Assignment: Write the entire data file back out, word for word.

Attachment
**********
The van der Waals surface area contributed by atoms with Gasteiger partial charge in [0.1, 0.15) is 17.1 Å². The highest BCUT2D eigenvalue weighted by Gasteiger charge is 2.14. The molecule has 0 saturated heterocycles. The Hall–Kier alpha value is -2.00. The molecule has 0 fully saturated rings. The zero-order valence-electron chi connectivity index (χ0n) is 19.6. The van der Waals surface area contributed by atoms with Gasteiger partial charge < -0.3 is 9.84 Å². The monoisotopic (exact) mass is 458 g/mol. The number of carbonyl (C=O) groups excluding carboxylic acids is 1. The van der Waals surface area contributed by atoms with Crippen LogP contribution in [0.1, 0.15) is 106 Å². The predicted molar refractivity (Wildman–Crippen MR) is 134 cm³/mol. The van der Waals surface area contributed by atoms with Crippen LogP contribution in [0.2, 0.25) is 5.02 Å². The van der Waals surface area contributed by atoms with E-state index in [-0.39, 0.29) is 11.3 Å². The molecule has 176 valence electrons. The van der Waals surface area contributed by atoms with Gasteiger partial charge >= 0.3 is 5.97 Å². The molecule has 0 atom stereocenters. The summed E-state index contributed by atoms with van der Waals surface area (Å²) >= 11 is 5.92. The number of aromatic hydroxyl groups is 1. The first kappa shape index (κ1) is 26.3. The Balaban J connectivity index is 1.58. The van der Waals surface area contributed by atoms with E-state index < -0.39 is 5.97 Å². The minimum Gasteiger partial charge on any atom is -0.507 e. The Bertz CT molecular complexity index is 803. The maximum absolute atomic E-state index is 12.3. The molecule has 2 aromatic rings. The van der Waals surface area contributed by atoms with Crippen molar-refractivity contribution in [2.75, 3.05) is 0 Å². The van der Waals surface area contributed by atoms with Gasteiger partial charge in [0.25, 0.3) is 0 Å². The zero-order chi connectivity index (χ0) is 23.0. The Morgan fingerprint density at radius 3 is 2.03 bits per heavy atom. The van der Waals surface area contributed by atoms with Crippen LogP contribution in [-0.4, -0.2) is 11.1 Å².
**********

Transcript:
The van der Waals surface area contributed by atoms with Gasteiger partial charge in [0.1, 0.15) is 17.1 Å². The highest BCUT2D eigenvalue weighted by Gasteiger charge is 2.14. The molecule has 0 saturated heterocycles. The Hall–Kier alpha value is -2.00. The molecule has 0 fully saturated rings. The zero-order valence-electron chi connectivity index (χ0n) is 19.6. The van der Waals surface area contributed by atoms with Gasteiger partial charge < -0.3 is 9.84 Å². The monoisotopic (exact) mass is 458 g/mol. The number of carbonyl (C=O) groups excluding carboxylic acids is 1. The van der Waals surface area contributed by atoms with Crippen LogP contribution in [0.1, 0.15) is 106 Å². The predicted molar refractivity (Wildman–Crippen MR) is 134 cm³/mol. The van der Waals surface area contributed by atoms with Crippen LogP contribution in [0.2, 0.25) is 5.02 Å². The van der Waals surface area contributed by atoms with E-state index in [-0.39, 0.29) is 11.3 Å². The molecule has 176 valence electrons. The van der Waals surface area contributed by atoms with Gasteiger partial charge >= 0.3 is 5.97 Å². The molecule has 0 atom stereocenters. The summed E-state index contributed by atoms with van der Waals surface area (Å²) >= 11 is 5.92. The number of aromatic hydroxyl groups is 1. The first kappa shape index (κ1) is 26.3. The Balaban J connectivity index is 1.58. The van der Waals surface area contributed by atoms with E-state index < -0.39 is 5.97 Å². The minimum Gasteiger partial charge on any atom is -0.507 e. The Bertz CT molecular complexity index is 803. The maximum absolute atomic E-state index is 12.3. The molecule has 2 aromatic rings. The van der Waals surface area contributed by atoms with Crippen molar-refractivity contribution in [2.75, 3.05) is 0 Å². The van der Waals surface area contributed by atoms with Gasteiger partial charge in [0.25, 0.3) is 0 Å². The zero-order chi connectivity index (χ0) is 23.0. The Morgan fingerprint density at radius 3 is 2.03 bits per heavy atom. The van der Waals surface area contributed by atoms with Crippen LogP contribution in [-0.4, -0.2) is 11.1 Å².